US6669571Sep 17, 1998Dec 30, 2003Acushnet CompanyMethod and apparatus for determining golf ball performance versus golf club configuration
US6715673 *Jan 13, 2003Apr 6, 2004Miti Manufacturing CompanyAutomated fee collection and parking ticket dispensing machine
US6764412Oct 16, 2002Jul 20, 2004Acushnet CompanyMethod and apparatus to determine golf ball trajectory and flight
US6774349Feb 19, 2002Aug 10, 2004Curtis A. VockTeaching and gaming golf feedback system and methods
US6781621Mar 29, 2000Aug 24, 2004Acushnet CompanyLaunch monitor system with a calibration fixture and a method for use thereof
US6929179Apr 5, 2004Aug 16, 2005Miti Manufacturing CompanyAutomated fee collection and parking ticket dispensing machine
US6943762 *Sep 25, 2002Sep 13, 2005Newscanner, PlcVisual message display device
US7041014Apr 3, 2002May 9, 2006Taylor Made Golf Co., Inc.Method for matching a golfer with a particular golf club style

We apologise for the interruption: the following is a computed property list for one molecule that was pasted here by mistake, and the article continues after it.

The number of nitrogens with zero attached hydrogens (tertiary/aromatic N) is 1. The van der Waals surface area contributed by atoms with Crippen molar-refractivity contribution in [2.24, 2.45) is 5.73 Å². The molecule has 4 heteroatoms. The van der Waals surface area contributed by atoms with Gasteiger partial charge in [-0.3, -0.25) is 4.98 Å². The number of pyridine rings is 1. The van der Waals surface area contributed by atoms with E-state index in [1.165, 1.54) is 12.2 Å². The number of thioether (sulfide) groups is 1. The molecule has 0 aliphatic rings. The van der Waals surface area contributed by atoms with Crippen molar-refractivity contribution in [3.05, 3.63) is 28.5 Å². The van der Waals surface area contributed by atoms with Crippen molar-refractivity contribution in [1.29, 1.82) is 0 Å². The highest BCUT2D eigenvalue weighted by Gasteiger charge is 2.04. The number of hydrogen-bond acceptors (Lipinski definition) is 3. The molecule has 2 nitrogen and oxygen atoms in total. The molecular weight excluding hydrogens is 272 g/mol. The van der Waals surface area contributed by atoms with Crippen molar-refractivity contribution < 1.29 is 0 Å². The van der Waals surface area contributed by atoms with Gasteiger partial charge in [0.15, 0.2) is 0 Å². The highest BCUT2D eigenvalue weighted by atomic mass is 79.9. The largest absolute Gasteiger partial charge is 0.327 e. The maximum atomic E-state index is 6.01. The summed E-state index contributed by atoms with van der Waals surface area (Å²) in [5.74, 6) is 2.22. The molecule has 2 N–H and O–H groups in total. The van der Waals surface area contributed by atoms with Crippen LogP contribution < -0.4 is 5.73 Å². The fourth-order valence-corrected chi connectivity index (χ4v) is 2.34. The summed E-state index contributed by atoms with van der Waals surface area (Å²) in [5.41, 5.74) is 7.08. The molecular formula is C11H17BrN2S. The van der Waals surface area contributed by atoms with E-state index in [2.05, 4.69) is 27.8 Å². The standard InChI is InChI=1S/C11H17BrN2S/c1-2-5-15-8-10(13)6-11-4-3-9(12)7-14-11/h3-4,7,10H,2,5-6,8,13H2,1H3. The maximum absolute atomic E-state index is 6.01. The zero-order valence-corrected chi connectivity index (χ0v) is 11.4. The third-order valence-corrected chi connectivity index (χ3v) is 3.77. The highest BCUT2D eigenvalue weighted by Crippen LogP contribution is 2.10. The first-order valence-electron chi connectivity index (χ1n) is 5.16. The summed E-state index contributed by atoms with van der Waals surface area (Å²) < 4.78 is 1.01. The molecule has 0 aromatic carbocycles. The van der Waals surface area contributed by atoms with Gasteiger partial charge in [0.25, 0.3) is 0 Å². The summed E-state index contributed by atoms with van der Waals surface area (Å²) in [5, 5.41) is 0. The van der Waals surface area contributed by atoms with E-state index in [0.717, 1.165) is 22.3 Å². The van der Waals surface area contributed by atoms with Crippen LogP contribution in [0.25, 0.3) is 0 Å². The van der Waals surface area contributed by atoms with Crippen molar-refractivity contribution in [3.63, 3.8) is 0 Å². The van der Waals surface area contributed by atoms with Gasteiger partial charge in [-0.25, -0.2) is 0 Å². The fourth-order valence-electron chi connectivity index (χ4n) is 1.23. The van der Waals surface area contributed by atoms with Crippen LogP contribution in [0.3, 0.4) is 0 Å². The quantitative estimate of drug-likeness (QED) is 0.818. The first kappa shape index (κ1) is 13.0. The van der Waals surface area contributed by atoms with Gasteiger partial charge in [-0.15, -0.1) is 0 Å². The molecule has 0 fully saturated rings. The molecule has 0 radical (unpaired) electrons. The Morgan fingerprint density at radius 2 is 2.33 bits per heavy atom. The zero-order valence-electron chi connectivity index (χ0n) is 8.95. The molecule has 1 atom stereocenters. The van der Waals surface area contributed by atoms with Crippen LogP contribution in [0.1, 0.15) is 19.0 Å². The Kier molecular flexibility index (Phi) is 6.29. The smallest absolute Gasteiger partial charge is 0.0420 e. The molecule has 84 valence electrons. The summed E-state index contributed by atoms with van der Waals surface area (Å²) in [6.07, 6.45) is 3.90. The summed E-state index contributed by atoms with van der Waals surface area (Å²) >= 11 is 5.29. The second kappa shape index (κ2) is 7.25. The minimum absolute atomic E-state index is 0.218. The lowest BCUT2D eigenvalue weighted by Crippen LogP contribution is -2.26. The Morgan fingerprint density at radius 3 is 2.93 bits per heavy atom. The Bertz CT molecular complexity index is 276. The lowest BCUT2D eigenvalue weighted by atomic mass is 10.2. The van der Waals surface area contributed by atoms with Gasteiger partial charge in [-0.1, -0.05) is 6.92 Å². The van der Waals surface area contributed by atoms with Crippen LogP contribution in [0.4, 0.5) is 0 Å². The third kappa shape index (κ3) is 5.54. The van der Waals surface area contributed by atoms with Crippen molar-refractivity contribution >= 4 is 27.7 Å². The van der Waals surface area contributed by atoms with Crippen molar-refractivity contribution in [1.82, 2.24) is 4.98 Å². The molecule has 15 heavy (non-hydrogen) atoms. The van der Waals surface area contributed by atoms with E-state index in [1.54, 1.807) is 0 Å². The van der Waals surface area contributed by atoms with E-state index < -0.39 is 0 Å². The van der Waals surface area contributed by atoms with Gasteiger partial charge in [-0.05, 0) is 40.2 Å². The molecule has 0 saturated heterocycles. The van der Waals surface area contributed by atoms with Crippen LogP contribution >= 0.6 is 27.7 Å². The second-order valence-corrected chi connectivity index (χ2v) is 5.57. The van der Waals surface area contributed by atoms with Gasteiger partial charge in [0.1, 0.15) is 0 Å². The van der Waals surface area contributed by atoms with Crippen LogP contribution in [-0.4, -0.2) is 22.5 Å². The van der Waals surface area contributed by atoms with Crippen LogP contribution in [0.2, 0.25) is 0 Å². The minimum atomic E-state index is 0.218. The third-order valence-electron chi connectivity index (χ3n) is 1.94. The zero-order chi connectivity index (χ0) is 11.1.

US7055833Jan 29, 2002Jun 6, 2006Bretford Manufacturing, Inc.Computer storage cart
US7086955Jul 13, 2004Aug 8, 2006Acushnet CompanyMethod and apparatus to determine golf ball trajectory and flight
US7094164 *Sep 11, 2002Aug 22, 2006Pillar Vision CorporationTrajectory detection and feedback system
US7214138Jan 31, 2000May 8, 2007Bgi Acquisition, LlcGolf ball flight monitoring system
US7291072Dec 19, 2002Nov 6, 2007Acushnet CompanyPerformance measurement system with fluorescent markers for golf equipment
US7311611Nov 10, 2003Dec 25, 2007Acushnet CompanyMethod and apparatus for determining golf ball performance versus golf club configuration in accordance with a golfer's individual swing characteristics
US7369158Jul 16, 2004May 6, 2008Acushnet CompanyLaunch monitor system with a calibration fixture and a method for use thereof
US7503858Jul 29, 2005Mar 17, 2009Acushnet CompanyMethod and apparatus for determining golf ball performance versus golf club configuration in accordance with a golfer's individual swing characteristics
US7744480Jan 20, 2004Jun 29, 2010Acushnet CompanyOne camera club monitor
US7850552Aug 21, 2006Dec 14, 2010Pillar Vision, Inc.Trajectory detection and feedback system